Folly of the cross

This is my reflection on 1 Corinthians 1:18-31.

We are completely confounded. What we label as wisdom has been turned on its head. What we desire as indicators is beyond belief. But the reality remains. The truth of who Christ is and what he has accomplished stands above all of our reason and mysticism.

No one may boast in his presence. God chose to do things in a fashion that is glaringly absurd. It is beyond logic and the greater folly might be when we attempt to make it logical… It all points to the cross. The intersection of disbelief and the horror of our disobedience’s earned reward. It is this place that we preach, it is this tool of freedom that we declare, it is this true work of grace that we proclaim. Many will call it silly. More will call it delusion. But He calls it purpose. He calls it a plan. He calls it an instrument of His glory.

We know the truth of the saying that this message of the cross is folly; then why do we not preach it alone. Why must we toy with truth and tinker with revelation so we might seem more clever and practical by worldly standards? Should we not reclaimed the “folly” of what the apostles preached?

We have spent too much time boasting in the wrong things. In systems, in numbers, in finances. It is time we boast in the folly. Turn others toward it. Make it our plan for life and not just a ticket to paradise. The cross, the truth of the gospel is absolutely absurd to those unchanged by God’s spirit but to those being save – catch that “being” it is ongoing – it is the power of God.

Let us pursue that power.

Pick your scandal

This last week I had the great opportunity to preach at “The Stand” a youth gathering at a church in Camas, Washington. My good friend Steven is the youth pastor and he set a theme for the night as “Scandalous” which was influenced by the book by the same name by D.A. Carson.

I focused on the division between Romans 1:18-23 and 3:21-24, that of sin and the cross. The message was that there are two scandals and we are to choose the one we will embrace.

The first scandal is one all of humanity takes part in. It is the scandal of sin. A perfect creation despises the creator and turns from him in pursuit of our own pleasure and glory – but the perfection is ruined and we have hearts of darkness missing what we were made for. You have no choice but to experience this scandal but there is another where you can find hope.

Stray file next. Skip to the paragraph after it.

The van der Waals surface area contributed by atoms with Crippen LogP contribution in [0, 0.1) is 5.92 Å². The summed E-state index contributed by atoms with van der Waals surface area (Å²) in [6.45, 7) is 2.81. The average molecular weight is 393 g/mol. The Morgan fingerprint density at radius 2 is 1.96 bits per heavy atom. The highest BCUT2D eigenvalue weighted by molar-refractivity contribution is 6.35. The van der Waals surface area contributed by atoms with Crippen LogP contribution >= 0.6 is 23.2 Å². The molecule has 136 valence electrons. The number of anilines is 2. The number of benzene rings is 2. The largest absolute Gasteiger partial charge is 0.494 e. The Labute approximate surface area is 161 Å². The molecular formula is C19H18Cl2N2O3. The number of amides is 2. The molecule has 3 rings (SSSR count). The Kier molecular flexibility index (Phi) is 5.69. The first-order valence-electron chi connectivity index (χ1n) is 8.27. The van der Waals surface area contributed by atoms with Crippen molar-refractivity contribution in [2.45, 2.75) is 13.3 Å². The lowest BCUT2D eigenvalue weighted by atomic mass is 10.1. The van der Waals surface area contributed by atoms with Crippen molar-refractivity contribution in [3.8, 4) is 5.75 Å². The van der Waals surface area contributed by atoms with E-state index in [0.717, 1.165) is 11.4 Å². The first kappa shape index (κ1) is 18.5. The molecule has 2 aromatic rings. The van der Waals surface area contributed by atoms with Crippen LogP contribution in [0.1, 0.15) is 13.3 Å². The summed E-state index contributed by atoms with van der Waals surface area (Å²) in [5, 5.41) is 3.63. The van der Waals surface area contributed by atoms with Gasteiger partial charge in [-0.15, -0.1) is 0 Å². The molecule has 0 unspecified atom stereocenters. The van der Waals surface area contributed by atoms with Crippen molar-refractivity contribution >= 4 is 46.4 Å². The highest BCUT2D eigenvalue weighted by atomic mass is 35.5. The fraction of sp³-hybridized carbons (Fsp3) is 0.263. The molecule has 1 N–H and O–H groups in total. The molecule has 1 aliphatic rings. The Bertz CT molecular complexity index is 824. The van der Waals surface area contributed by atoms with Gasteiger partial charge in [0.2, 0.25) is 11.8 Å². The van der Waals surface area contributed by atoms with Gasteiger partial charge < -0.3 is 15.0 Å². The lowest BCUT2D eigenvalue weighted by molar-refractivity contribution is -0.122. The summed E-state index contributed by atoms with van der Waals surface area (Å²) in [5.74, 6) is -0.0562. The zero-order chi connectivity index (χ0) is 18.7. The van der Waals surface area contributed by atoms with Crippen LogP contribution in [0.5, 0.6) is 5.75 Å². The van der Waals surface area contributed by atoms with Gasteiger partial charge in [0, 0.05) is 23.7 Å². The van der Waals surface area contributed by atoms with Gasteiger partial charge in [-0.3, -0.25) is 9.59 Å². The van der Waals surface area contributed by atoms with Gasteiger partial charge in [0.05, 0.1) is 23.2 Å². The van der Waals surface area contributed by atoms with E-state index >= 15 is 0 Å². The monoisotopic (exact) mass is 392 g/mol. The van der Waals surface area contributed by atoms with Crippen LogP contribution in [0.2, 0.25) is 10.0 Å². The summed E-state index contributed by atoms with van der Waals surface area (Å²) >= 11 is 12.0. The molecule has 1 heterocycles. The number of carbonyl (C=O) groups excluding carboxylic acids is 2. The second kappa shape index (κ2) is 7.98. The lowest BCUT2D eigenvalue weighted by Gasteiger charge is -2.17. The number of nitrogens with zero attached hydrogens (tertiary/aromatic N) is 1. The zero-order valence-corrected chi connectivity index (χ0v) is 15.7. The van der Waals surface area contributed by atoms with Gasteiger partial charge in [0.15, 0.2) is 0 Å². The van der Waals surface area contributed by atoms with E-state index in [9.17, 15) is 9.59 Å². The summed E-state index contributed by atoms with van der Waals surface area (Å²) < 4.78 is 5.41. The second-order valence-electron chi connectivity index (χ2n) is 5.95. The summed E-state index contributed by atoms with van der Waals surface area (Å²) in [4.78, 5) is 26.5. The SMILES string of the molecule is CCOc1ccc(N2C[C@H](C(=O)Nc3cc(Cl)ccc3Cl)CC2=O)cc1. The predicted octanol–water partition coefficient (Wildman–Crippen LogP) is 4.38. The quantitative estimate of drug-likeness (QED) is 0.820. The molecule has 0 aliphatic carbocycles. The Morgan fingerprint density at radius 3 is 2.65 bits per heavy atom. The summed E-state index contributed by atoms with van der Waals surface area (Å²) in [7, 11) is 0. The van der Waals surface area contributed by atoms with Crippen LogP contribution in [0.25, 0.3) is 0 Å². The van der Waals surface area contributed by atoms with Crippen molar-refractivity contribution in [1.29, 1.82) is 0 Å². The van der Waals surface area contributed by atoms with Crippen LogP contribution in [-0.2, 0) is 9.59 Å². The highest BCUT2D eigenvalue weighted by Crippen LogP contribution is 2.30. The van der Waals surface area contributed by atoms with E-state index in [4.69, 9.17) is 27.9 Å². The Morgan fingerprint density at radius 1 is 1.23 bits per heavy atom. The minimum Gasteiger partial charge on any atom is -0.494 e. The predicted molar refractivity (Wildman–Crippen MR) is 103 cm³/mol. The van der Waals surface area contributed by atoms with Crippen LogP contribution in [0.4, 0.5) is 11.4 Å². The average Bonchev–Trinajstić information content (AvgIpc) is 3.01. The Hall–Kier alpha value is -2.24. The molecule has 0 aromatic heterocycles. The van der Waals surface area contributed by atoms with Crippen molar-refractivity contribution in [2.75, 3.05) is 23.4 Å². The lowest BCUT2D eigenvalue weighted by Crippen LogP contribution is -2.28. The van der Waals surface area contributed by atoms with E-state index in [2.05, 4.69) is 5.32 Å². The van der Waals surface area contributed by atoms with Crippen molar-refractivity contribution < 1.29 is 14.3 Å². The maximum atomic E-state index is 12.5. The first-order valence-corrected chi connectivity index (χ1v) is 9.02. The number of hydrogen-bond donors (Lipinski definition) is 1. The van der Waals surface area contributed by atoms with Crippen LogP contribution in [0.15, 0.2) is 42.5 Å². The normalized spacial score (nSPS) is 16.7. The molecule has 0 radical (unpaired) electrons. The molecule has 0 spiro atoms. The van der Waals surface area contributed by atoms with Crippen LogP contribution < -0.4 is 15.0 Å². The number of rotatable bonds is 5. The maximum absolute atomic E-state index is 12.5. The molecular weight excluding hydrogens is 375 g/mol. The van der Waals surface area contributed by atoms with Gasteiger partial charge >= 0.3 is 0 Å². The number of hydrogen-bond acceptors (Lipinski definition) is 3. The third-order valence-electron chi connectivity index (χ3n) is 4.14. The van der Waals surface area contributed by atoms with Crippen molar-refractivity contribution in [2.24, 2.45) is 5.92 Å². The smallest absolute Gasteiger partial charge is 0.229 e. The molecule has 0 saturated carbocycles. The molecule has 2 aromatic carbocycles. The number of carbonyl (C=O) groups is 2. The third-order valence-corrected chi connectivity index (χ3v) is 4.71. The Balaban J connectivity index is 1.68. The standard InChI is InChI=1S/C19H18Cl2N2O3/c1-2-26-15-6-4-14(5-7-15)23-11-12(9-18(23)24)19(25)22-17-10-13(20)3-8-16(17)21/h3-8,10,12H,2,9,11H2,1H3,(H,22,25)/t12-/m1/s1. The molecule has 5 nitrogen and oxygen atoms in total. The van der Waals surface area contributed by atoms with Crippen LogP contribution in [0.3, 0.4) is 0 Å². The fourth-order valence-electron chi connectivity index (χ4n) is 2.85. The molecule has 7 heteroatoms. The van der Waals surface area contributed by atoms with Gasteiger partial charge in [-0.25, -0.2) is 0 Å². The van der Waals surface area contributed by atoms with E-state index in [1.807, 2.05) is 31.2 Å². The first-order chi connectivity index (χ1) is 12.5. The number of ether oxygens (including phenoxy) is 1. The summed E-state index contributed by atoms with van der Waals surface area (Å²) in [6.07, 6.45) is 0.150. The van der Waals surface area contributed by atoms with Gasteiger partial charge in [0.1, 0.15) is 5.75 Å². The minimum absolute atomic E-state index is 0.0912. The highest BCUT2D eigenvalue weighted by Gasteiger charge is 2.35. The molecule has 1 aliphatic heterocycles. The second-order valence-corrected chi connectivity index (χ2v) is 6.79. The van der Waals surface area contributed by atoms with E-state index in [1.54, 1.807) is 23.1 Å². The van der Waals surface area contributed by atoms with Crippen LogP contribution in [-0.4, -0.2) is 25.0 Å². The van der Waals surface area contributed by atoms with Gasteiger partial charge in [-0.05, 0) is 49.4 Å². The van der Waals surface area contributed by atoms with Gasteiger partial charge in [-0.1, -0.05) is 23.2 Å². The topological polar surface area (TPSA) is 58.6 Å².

This hopeful scandal is the scandal of the cross. A perfect God presents himself, Jesus Christ, as the sacrifice needed to cover the scandal of sin and reconcile creation to him. It is a bloody, messy and undeserved cross but Christ takes it on and defeats sin, defeats death and gives those that believe in him new life.

These are the two scandals you get to choose from. There are no other roads. The absolute truth is that you are faced with the path of death or the path of life.

Just as I challenged the youth to choose the scandal of the cross, I hope that you too will live in response to the cross. Embrace the scandal…

The Cross We Deserve

We have entered the season of Advent and we wait with growing expectation to celebrate the birth of our savior. But in the midst of the present buying and carol singing I am struck by the amount of reflection I am doing on the Cross of Christ.

Whether in texts for school or small group conversations I am drawn to dwell on the significance of the Cross where Jesus finally covered us in redemption and forgiveness. The Cross however was not a clean exercise in death. It was devastatingly gruesome and disturbing. Other do a much better job at fully describing crucifixion and the agony it would entail. We even have the modern word ‘excruciating’ which was created to describe the pain.

It was gory and despicable. There must be a reason Christ came at that point in history and experienced what he did. If he had come today, would he have been “lethally injected” and succumbed to this “humane” form of execution? How would we respond to Christ’s death had it been “easy” in light of the fact that we are the ones that deserved to die?